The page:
Investors are whipping themselves into a panic over slowing growth, political instability and even the health of the European banking system. Classic haven investments, namely developed-market government debt, are posting historic rallies, with yields falling to record lows.
Yet investors are also racing to lend to companies. They've poured $2.9 billion into U.S. investment-grade and high-yield corporate bond exchange-traded funds in the past week, according to data compiled by Bloomberg. Even yields on company bonds in the U.K. have fallen to record lows despite predictions of gloom and doom for the nation's economy after its vote to exit the European Union.
A growing number of companies, such as Procter & Gamble, Apple and General Electric, can now borrow for free in Japan and Europe.
On one hand, this makes absolutely no sense at all. The frantic race into government debt suggests a coming downturn, which would challenge the solvency of some companies. And yet the rally in corporate debt implies a more sanguine feeling about the state of the global economy.
The latest credit rally, however, is not a sign of optimism. It's a sign of resignation. Investors increasingly believe central banks will keep rates low for a long time and even purchase more bonds, including those of corporations, to keep markets from falling apart.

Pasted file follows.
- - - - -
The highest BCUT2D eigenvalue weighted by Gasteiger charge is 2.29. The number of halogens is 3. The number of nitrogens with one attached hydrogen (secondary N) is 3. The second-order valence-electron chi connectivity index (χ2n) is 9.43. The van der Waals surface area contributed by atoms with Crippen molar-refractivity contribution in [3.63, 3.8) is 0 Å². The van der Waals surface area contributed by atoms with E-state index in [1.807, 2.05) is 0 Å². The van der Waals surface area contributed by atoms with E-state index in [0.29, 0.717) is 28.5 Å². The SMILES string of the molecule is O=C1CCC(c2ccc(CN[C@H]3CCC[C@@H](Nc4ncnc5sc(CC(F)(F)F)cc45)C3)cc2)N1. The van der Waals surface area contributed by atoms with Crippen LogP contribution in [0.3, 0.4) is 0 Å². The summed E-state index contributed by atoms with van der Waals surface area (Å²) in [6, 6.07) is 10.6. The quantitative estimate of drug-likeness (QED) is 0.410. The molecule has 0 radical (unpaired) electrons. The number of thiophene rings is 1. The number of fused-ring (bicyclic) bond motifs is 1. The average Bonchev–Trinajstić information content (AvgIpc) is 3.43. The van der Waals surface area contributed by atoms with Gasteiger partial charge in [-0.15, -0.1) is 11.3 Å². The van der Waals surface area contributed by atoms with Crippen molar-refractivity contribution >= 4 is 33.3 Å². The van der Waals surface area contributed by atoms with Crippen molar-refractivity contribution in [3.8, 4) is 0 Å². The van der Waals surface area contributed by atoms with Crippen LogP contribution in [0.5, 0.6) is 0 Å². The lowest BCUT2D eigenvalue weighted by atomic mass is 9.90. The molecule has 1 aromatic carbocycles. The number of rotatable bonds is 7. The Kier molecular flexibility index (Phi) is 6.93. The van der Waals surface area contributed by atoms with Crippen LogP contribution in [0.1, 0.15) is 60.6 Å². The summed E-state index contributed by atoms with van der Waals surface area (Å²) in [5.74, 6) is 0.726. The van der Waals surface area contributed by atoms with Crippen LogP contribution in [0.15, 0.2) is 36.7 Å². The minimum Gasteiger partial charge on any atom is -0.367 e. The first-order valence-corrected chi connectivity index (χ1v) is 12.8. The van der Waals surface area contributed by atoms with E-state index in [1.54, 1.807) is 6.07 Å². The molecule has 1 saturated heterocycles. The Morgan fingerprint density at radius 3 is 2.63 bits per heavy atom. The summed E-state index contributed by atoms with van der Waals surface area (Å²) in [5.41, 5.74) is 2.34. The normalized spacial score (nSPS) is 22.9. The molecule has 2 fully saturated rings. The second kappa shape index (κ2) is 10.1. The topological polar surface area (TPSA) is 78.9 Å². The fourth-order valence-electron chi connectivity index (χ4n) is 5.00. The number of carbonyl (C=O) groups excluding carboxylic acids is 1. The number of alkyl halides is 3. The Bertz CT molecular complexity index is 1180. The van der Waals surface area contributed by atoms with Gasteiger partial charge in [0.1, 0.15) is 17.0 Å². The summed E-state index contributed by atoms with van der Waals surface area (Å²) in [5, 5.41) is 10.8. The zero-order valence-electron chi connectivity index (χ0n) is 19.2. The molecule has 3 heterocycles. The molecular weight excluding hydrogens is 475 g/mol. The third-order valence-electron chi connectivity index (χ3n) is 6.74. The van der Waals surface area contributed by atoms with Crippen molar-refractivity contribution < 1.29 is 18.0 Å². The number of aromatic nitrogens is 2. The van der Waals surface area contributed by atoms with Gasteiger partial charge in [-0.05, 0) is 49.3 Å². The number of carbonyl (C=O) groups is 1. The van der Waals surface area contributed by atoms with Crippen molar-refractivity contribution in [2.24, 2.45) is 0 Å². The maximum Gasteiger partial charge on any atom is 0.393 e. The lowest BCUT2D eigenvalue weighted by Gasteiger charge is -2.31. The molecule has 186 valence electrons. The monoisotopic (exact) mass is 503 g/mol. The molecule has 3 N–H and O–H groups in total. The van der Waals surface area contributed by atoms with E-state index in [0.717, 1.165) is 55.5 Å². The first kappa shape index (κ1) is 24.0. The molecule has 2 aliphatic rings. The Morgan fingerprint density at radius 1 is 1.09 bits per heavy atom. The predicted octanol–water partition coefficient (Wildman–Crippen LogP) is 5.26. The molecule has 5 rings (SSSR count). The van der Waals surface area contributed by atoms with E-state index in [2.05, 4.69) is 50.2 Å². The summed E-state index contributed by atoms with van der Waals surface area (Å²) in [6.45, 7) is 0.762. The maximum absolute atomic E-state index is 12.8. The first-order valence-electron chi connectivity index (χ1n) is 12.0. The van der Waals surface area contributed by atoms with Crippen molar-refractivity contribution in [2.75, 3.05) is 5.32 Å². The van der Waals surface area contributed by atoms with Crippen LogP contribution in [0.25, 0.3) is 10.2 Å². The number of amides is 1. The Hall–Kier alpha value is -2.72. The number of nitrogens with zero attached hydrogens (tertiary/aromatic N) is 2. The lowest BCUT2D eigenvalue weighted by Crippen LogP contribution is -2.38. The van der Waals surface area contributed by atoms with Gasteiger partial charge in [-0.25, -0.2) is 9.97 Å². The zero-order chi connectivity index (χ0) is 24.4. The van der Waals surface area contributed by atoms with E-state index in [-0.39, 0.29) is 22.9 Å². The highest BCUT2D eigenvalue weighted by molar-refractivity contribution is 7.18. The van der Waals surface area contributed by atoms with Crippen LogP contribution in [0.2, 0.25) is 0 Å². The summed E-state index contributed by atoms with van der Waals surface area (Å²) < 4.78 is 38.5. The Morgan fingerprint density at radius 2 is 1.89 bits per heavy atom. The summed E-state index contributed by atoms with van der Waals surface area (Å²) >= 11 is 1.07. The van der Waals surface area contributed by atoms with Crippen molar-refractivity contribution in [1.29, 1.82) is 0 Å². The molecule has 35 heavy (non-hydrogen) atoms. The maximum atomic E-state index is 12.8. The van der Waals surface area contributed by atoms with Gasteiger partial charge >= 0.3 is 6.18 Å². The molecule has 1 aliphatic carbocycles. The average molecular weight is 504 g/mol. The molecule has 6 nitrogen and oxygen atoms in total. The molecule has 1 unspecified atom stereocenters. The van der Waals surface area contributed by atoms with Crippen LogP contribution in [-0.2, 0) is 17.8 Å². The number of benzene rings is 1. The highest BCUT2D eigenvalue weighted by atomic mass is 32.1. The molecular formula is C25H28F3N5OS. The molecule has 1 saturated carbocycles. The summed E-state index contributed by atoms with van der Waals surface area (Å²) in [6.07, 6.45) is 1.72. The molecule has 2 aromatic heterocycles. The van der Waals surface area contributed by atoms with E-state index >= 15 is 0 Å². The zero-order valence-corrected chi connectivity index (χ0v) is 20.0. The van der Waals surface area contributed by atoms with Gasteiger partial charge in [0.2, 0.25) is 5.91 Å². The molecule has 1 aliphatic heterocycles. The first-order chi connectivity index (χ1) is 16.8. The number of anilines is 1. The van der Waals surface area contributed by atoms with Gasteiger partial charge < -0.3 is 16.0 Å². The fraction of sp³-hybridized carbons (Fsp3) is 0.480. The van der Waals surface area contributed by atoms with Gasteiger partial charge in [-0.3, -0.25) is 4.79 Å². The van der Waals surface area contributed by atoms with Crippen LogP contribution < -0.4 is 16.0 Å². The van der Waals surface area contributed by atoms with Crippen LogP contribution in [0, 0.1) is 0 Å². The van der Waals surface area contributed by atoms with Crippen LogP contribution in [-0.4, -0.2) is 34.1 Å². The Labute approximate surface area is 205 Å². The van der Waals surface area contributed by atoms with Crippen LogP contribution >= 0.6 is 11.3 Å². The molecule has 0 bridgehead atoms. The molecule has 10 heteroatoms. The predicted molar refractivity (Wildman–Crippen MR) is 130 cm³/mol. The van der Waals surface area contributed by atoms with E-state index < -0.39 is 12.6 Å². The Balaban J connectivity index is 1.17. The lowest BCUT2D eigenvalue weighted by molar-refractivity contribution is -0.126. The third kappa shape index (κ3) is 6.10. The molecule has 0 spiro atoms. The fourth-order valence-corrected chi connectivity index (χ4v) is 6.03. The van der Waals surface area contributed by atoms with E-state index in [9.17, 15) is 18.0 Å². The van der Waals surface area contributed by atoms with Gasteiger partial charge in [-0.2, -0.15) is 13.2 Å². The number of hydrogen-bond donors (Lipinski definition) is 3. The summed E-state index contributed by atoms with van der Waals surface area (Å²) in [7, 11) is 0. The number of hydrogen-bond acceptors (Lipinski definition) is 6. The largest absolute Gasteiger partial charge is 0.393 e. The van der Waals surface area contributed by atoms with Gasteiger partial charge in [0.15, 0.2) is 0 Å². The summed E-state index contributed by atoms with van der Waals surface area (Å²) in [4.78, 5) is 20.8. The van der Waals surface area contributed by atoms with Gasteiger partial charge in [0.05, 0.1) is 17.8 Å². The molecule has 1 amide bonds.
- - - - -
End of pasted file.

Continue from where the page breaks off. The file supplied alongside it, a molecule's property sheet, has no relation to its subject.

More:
Rather than simply pile into sovereign debt, traders are increasingly treating company notes as proxies to government liabilities. Who could blame them? They otherwise stand to earn nothing on a swelling volume of bonds, with more than $12 trillion of negative-yielding debt globally.
Of course, there's a huge risk: Companies are not the same as governments. They should be allowed to fail without causing market-sized earthquakes. And some of them will fail as technologies and trends change. Investors are largely disregarding that risk at the moment, in large part because central bankers are sending a message that they'll backstop anything and everything if need be.
For years, investors have thought that central bank intervention was unsustainable. Perhaps it will be eventually. Central bankers appear to be running out of ammunition and are increasingly pleading for some help from policy makers. Lawmakers, on the other hand, are competing in personal popularity contests and having fits of ennui about the meaning of government -- hardly a backdrop for some meaningful, helpful policies.
In the meantime, investors will continue to rush into the corporate-debt markets because they have few other places to go. Lack of options shouldn't be misinterpreted as confidence.
This column does not necessarily reflect the opinion of Bloomberg LP and its owners.
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